"Through the early 1800s the tallgrass prairie began north and west of the Wabash river in Indiana and covered most of Illinois and Iowa and parts of Missouri, North and South Dakota, Nebraska and Kansas, with bits in Oklahoma, Kentucky, and Ohio. Early settlers who were accustomed to the heavily wooded west coast were astounded when they viewed tallgrass in historical perspective and introduces readers to the native flora and fauna of this region. After two hundred years of development, there i ...more
An historical novel of startling imagination, ever-ready humor, and sumptuous humanity. Frances Sherwood reinvents Prague at the dawn of the the 17th Century, and in particular its legendary Jewsih Quarter. She creates an Old-World version of the melting pot, in which the the unseen world too goes into the mix, in the form of spell-casting, alchemy, and a ghetto-protecting golem. Sherwood's world is never merely a fantasy, afflicted with moral quandaries and physical threats quite painfully real ...more
Sep 02, 2013 Dawn rated it really liked it  ·  review of another edition
A compelling story, but the mysticism took me by surprise and made it a bit unsettling for me. As a recent traveler to Prague, the author really brought the ancient city alive to me. I wish I would have finished reading the book before my visit. The book renewed my love for the Jewish people and their traditions and gave me a greater sadness over all the suffering they have endured over the centuries, particularly at the hands of Christians who should know better. I would read another book by th ...more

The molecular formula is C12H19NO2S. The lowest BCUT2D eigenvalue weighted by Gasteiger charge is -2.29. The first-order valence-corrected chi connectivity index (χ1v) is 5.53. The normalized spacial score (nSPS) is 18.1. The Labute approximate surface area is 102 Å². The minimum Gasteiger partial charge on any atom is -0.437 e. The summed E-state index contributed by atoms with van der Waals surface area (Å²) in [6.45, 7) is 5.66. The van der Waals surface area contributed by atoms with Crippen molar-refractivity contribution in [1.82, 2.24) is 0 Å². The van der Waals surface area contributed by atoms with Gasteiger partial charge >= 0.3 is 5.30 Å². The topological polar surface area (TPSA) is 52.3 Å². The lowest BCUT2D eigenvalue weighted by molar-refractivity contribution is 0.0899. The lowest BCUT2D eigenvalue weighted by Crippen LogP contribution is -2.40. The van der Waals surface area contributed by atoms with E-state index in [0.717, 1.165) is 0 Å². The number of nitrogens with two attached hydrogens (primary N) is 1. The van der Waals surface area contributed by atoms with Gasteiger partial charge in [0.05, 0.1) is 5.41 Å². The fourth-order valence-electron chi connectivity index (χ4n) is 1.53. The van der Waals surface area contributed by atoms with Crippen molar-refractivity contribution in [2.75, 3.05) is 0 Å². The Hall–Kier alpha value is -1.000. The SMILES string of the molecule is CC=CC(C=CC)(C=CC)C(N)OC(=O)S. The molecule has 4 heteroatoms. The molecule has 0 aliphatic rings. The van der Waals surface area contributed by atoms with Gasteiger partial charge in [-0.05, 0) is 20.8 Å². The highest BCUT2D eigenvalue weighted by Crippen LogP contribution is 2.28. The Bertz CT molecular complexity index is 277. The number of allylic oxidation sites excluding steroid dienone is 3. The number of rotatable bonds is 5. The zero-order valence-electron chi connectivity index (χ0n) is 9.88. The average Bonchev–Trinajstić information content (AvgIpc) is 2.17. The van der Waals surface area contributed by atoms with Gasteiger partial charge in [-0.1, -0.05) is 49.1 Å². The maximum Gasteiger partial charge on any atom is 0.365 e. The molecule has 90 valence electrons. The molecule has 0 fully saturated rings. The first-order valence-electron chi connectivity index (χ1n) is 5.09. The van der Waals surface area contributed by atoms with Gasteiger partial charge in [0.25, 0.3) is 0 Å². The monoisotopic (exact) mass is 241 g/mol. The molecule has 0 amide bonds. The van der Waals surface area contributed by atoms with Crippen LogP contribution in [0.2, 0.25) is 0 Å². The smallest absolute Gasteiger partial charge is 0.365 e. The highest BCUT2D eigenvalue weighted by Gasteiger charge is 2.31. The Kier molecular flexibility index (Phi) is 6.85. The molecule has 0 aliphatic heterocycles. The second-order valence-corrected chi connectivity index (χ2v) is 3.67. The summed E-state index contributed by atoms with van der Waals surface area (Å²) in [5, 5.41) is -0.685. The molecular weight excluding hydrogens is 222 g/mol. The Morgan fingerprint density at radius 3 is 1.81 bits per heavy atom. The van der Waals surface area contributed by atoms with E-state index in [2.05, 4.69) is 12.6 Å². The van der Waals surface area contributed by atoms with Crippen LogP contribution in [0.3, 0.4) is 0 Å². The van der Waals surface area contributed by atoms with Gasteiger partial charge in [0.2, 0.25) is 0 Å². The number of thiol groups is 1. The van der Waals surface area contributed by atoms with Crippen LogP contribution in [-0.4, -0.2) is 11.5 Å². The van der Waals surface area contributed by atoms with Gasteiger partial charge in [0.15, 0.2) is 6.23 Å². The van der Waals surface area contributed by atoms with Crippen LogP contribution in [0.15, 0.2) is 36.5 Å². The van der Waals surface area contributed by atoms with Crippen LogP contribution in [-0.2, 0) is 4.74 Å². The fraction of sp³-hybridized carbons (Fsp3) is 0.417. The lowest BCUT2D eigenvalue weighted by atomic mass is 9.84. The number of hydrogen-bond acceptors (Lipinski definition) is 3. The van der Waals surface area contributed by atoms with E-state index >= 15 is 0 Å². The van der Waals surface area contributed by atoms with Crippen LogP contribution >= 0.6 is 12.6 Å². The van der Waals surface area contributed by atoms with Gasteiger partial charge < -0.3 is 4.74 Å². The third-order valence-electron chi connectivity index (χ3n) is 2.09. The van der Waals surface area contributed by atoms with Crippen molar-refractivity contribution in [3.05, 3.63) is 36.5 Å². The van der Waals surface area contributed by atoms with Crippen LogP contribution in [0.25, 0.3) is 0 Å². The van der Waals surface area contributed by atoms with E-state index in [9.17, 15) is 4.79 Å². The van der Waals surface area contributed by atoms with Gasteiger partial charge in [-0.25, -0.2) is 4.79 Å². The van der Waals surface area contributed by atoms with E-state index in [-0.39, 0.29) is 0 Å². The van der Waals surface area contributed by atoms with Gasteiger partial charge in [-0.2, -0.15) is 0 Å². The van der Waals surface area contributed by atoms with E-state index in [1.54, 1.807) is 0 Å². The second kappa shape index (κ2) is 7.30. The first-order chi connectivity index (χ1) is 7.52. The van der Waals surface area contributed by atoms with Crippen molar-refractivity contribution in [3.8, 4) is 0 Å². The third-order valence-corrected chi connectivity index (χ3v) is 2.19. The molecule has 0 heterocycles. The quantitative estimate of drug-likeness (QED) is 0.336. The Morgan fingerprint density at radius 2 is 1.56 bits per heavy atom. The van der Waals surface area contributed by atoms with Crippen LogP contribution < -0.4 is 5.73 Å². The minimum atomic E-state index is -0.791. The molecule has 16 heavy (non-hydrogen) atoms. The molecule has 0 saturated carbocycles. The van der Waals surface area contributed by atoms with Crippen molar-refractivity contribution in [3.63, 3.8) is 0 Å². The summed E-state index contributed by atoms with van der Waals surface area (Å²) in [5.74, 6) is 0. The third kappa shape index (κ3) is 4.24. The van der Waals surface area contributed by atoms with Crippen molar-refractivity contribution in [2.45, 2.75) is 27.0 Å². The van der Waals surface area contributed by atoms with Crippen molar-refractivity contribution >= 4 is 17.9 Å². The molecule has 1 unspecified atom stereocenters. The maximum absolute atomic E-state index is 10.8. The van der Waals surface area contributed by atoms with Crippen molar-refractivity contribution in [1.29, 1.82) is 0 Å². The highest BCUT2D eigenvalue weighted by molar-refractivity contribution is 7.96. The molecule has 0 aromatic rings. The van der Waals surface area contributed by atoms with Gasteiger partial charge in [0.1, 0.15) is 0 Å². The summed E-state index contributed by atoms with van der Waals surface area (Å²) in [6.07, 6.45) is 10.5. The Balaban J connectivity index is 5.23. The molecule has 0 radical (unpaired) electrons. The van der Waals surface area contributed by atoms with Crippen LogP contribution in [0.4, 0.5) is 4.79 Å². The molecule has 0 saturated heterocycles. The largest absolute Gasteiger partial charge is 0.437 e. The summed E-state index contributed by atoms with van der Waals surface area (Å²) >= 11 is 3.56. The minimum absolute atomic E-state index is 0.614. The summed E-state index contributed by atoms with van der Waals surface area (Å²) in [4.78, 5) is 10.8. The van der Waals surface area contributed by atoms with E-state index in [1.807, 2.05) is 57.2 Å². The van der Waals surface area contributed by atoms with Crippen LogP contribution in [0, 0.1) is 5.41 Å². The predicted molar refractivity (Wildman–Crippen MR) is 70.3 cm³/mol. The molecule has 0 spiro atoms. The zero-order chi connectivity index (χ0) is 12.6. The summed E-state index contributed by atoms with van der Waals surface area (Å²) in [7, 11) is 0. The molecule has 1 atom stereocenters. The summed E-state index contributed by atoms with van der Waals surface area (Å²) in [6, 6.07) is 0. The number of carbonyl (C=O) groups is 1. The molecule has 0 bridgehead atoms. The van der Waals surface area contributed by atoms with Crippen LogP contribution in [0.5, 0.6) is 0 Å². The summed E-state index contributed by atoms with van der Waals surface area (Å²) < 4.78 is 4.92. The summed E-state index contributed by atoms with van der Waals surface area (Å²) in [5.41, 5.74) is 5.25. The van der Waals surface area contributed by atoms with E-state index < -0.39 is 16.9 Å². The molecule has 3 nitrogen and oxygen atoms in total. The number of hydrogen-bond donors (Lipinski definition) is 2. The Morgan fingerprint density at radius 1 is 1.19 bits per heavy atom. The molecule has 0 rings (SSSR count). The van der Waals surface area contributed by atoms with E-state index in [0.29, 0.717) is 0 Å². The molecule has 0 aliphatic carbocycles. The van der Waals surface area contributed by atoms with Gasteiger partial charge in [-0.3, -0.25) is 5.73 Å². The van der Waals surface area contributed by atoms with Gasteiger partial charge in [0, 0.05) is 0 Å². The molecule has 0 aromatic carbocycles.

Sep 30, 2011 Maria rated it liked it  ·  review of another edition
I consider Philosophy, Theology, and Mythology to be very interesting and this novel includes them all. Besides, it is also a love story. Therefore, I thoroughly enjoyed it. However, the organization of the writing was sometimes confusing. For instance, after talking about the Emperor's desire to be immortal, the next chapter would begin with the Rabbi in Judenstadt. This is a great book on Jewish folklore and the opression of the Jewish people in Prague during the seventeeth century. Overall, I ...more
Dec 24, 2010 Carmen rated it really liked it  ·  review of another edition
Set in 1600 to 1601 in Prague. A Jewish girl is highlighted in this story. Grateful to be married because she has no dowry she sews for her shoemaker husband. Somehow they attract the attention of the emperor and he tries to bed Rochel. It doesn't work. Her community saves her. But then her community lets her down and tries to kill her when the Catholic part of Prague decides enough is enough and wants to decimate the Jews. They blame her because she had an affair while she was married. Names li ...more